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Is it time for comprehensive geriatric assessment to move beyond primary care? The case for targeting medical sub-specialty practice

The Original Article was published on 25 April 2017


Comprehensive geriatric assessment (CGA) as a consultative service for older adults with complex medical and psychosocial challenges has existed for decades. However, studies have often showed inconsistent acceptance and implementation of geriatric recommendations by primary care providers (PCPs) raising doubts about the overall benefits of CGA in this setting. Press and colleagues investigated the patient- and provider-related factors that affect recommendation implementation, and like previous studies, they too found similarly low rates of implementation. In this commentary, we acknowledge the perennial challenges that exist to improving the acceptance of CGA in primary care practice, and we suggest an alternative target: medical sub-specialty practice. By highlighting three medical sub-specialty fields (oncology, nephrology, and cardiology), which have demonstrated that CGA can be incorporated into their respective clinical practices, we argue that CGA may prove to have greater impact in these settings than in primary care. We also propose initial research steps that could further delineate the trends, outcomes, and next steps for such consultations.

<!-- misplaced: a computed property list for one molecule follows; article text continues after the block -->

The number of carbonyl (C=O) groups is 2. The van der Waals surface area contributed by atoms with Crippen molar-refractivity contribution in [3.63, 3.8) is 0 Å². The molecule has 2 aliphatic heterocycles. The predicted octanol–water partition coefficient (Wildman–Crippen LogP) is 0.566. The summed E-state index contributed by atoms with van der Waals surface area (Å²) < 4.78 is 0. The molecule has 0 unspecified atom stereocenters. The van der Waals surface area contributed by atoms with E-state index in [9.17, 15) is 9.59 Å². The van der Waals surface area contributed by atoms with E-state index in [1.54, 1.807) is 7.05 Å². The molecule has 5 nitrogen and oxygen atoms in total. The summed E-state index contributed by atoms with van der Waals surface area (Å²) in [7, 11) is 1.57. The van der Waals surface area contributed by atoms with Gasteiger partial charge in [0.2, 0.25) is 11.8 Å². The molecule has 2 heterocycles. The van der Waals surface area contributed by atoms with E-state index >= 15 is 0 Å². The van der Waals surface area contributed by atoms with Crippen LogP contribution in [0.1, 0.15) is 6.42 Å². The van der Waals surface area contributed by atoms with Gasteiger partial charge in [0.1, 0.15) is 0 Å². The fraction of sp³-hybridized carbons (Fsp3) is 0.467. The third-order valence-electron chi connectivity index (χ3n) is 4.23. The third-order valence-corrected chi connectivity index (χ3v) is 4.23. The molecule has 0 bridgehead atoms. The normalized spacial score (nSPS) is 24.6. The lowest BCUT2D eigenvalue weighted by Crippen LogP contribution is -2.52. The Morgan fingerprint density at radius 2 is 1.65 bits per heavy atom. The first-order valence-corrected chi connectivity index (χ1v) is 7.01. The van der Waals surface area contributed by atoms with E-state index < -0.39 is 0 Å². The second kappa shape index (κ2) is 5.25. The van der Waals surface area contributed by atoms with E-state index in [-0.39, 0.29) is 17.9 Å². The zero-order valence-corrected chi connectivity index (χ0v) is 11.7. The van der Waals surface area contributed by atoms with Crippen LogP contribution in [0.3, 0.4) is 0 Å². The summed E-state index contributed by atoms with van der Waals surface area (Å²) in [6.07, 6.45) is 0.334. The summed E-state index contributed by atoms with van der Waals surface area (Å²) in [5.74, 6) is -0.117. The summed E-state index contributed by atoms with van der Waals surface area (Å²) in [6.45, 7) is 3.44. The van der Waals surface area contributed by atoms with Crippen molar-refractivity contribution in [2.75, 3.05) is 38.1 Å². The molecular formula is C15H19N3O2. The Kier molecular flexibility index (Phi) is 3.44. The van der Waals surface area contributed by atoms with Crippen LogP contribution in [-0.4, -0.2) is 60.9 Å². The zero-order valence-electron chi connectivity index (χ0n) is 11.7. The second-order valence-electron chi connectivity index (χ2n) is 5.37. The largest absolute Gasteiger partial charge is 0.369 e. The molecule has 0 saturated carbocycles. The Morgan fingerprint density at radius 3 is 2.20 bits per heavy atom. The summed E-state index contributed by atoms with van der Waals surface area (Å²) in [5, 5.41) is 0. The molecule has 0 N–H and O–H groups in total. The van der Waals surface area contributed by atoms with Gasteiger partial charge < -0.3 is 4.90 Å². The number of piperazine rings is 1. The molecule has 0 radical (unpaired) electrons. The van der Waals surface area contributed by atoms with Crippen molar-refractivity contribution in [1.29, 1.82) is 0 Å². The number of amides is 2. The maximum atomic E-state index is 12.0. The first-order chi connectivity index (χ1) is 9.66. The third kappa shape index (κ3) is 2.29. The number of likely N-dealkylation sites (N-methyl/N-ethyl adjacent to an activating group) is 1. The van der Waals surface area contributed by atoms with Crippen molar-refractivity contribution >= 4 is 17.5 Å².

More than 3 decades have passed since the introduction of comprehensive geriatric assessment (CGA) into the clinical literature, and yet still today, we continue to debate CGA’s value, its role in the care of older adults, and why its acceptance by primary care providers (PCPs) has been so tepid. Intended to address complex medical and psychosocial problems and their impact on a patient’s function and quality of life, CGA has at best an inconsistent record of impact on PCPs and patient outcomes [1,2,3,4]. While wide variability in how CGA is structured and delivered might confound the impact of research results, repetitive failures to show consistently high rates of recommendation implementation suggest the current approach of targeting the patients of PCPs is not consistently yielding CGA’s intended benefit [5]. Perhaps, instead, we must consider redirecting CGA to target a new audience.

In a study by Yan Press and colleagues, the very concept of why some patients are more likely to have CGA recommendations implemented by PCPs than others is explored [6]. These investigators retrospectively analyzed the recommendation implementation rates of over 8 years of CGA consultations to understand which factors (patient-, geriatrician-, primary physician-related) influenced the likelihood of recommendation implementation. Results were consistent with prior studies [1, 7] demonstrating low implementation rates overall; additionally, the authors demonstrated that patients with higher Charlson comorbidity index total scores had fewer PCP implemented recommendations. Press et al.’s study found no differences in recommendation implementation related to PCP demographics, rates of referrals for CGA, or the geriatricians who made the recommendations. The authors conclude that the need therefore lies in targeting ways to increase implementation rates universally at the PCP level, by equipping PCPs with better geriatric education and facilitating collaboration with consulting CGA teams.